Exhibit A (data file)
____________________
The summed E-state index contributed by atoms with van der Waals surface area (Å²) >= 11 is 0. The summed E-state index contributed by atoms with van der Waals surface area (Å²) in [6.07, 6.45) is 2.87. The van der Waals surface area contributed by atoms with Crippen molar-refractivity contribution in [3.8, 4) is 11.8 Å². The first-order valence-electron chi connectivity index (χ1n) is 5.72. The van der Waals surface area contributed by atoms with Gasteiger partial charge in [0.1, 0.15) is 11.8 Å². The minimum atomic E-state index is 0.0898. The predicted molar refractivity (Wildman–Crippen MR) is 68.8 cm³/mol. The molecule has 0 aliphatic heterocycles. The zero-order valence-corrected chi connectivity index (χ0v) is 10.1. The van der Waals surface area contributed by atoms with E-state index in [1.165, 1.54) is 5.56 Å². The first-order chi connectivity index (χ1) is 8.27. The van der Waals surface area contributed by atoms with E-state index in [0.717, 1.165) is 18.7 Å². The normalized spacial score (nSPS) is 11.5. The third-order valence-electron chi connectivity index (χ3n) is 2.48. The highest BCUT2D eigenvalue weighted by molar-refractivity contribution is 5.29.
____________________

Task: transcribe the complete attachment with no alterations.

The summed E-state index contributed by atoms with van der Waals surface area (Å²) >= 11 is 0. The summed E-state index contributed by atoms with van der Waals surface area (Å²) in [6.07, 6.45) is 2.87. The van der Waals surface area contributed by atoms with Crippen molar-refractivity contribution in [3.8, 4) is 11.8 Å². The first-order valence-electron chi connectivity index (χ1n) is 5.72. The van der Waals surface area contributed by atoms with Gasteiger partial charge in [0.1, 0.15) is 11.8 Å². The minimum atomic E-state index is 0.0898. The predicted molar refractivity (Wildman–Crippen MR) is 68.8 cm³/mol. The molecule has 0 aliphatic heterocycles. The zero-order valence-corrected chi connectivity index (χ0v) is 10.1. The van der Waals surface area contributed by atoms with E-state index in [1.165, 1.54) is 5.56 Å². The first-order chi connectivity index (χ1) is 8.27. The van der Waals surface area contributed by atoms with E-state index in [0.717, 1.165) is 18.7 Å². The normalized spacial score (nSPS) is 11.5. The third-order valence-electron chi connectivity index (χ3n) is 2.48. The highest BCUT2D eigenvalue weighted by molar-refractivity contribution is 5.29.